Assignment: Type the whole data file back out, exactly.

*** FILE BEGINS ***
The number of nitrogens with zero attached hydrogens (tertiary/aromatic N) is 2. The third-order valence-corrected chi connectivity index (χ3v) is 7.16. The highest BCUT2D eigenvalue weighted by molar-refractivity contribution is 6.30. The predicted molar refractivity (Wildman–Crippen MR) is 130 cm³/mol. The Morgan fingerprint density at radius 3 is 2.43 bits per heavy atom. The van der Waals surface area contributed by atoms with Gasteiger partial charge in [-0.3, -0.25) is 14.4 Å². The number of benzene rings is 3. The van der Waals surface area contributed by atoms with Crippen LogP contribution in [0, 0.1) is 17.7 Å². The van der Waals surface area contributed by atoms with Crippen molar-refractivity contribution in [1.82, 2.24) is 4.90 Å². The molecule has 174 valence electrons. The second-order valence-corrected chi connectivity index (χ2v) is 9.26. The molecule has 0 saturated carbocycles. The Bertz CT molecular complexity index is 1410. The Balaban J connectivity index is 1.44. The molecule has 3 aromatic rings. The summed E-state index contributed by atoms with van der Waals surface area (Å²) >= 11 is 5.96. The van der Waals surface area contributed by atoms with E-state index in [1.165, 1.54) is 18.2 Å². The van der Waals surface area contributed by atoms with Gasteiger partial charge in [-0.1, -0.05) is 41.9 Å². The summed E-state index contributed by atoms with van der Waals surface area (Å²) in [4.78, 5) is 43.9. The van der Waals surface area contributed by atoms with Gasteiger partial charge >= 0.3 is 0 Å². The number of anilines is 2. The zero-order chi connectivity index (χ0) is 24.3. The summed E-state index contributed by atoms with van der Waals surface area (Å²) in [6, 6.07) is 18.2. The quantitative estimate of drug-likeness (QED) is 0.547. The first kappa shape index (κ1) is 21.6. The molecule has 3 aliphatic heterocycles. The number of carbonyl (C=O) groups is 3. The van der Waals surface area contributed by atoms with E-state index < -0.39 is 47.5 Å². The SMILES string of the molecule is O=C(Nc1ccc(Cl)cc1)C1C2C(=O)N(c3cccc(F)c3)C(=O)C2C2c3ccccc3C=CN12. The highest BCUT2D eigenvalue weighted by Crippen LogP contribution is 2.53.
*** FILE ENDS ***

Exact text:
The number of nitrogens with zero attached hydrogens (tertiary/aromatic N) is 2. The third-order valence-corrected chi connectivity index (χ3v) is 7.16. The highest BCUT2D eigenvalue weighted by molar-refractivity contribution is 6.30. The predicted molar refractivity (Wildman–Crippen MR) is 130 cm³/mol. The Morgan fingerprint density at radius 3 is 2.43 bits per heavy atom. The van der Waals surface area contributed by atoms with Gasteiger partial charge in [-0.3, -0.25) is 14.4 Å². The number of benzene rings is 3. The van der Waals surface area contributed by atoms with Crippen LogP contribution in [0, 0.1) is 17.7 Å². The van der Waals surface area contributed by atoms with Crippen molar-refractivity contribution in [1.82, 2.24) is 4.90 Å². The molecule has 174 valence electrons. The second-order valence-corrected chi connectivity index (χ2v) is 9.26. The molecule has 0 saturated carbocycles. The Bertz CT molecular complexity index is 1410. The Balaban J connectivity index is 1.44. The molecule has 3 aromatic rings. The summed E-state index contributed by atoms with van der Waals surface area (Å²) >= 11 is 5.96. The van der Waals surface area contributed by atoms with E-state index in [1.165, 1.54) is 18.2 Å². The van der Waals surface area contributed by atoms with Gasteiger partial charge in [-0.1, -0.05) is 41.9 Å². The summed E-state index contributed by atoms with van der Waals surface area (Å²) in [4.78, 5) is 43.9. The van der Waals surface area contributed by atoms with Gasteiger partial charge >= 0.3 is 0 Å². The number of anilines is 2. The zero-order chi connectivity index (χ0) is 24.3. The summed E-state index contributed by atoms with van der Waals surface area (Å²) in [6, 6.07) is 18.2. The quantitative estimate of drug-likeness (QED) is 0.547. The first kappa shape index (κ1) is 21.6. The molecule has 3 aliphatic heterocycles. The number of carbonyl (C=O) groups is 3. The van der Waals surface area contributed by atoms with E-state index < -0.39 is 47.5 Å². The SMILES string of the molecule is O=C(Nc1ccc(Cl)cc1)C1C2C(=O)N(c3cccc(F)c3)C(=O)C2C2c3ccccc3C=CN12. The highest BCUT2D eigenvalue weighted by Crippen LogP contribution is 2.53.